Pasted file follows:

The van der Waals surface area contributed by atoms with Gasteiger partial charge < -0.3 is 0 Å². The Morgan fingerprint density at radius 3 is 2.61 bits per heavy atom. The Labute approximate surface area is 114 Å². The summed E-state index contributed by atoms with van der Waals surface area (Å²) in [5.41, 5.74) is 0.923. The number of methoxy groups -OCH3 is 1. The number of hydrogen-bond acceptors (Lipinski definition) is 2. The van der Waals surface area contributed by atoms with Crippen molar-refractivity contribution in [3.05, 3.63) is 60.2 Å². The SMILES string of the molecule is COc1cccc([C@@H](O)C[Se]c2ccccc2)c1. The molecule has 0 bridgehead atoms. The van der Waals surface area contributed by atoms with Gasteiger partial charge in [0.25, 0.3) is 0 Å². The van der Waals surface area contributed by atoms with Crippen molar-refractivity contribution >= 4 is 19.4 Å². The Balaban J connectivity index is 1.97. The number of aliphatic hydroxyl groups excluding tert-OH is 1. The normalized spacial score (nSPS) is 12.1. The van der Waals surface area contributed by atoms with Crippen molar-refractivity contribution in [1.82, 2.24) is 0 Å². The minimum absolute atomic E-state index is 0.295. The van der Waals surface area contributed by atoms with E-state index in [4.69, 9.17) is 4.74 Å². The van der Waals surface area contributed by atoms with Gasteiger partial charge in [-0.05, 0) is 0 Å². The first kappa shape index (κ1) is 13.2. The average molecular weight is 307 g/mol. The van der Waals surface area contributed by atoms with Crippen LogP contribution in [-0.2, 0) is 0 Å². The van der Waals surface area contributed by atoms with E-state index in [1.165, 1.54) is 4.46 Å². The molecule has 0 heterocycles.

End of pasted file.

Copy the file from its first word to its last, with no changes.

The van der Waals surface area contributed by atoms with Gasteiger partial charge < -0.3 is 0 Å². The Morgan fingerprint density at radius 3 is 2.61 bits per heavy atom. The Labute approximate surface area is 114 Å². The summed E-state index contributed by atoms with van der Waals surface area (Å²) in [5.41, 5.74) is 0.923. The number of methoxy groups -OCH3 is 1. The number of hydrogen-bond acceptors (Lipinski definition) is 2. The van der Waals surface area contributed by atoms with Crippen molar-refractivity contribution in [3.05, 3.63) is 60.2 Å². The SMILES string of the molecule is COc1cccc([C@@H](O)C[Se]c2ccccc2)c1. The molecule has 0 bridgehead atoms. The van der Waals surface area contributed by atoms with Gasteiger partial charge in [0.25, 0.3) is 0 Å². The van der Waals surface area contributed by atoms with Crippen molar-refractivity contribution >= 4 is 19.4 Å². The Balaban J connectivity index is 1.97. The number of aliphatic hydroxyl groups excluding tert-OH is 1. The normalized spacial score (nSPS) is 12.1. The van der Waals surface area contributed by atoms with Crippen molar-refractivity contribution in [1.82, 2.24) is 0 Å². The minimum absolute atomic E-state index is 0.295. The van der Waals surface area contributed by atoms with E-state index in [4.69, 9.17) is 4.74 Å². The van der Waals surface area contributed by atoms with Gasteiger partial charge in [-0.05, 0) is 0 Å². The first kappa shape index (κ1) is 13.2. The average molecular weight is 307 g/mol. The van der Waals surface area contributed by atoms with Crippen LogP contribution in [-0.2, 0) is 0 Å². The van der Waals surface area contributed by atoms with E-state index in [1.165, 1.54) is 4.46 Å². The molecule has 0 heterocycles.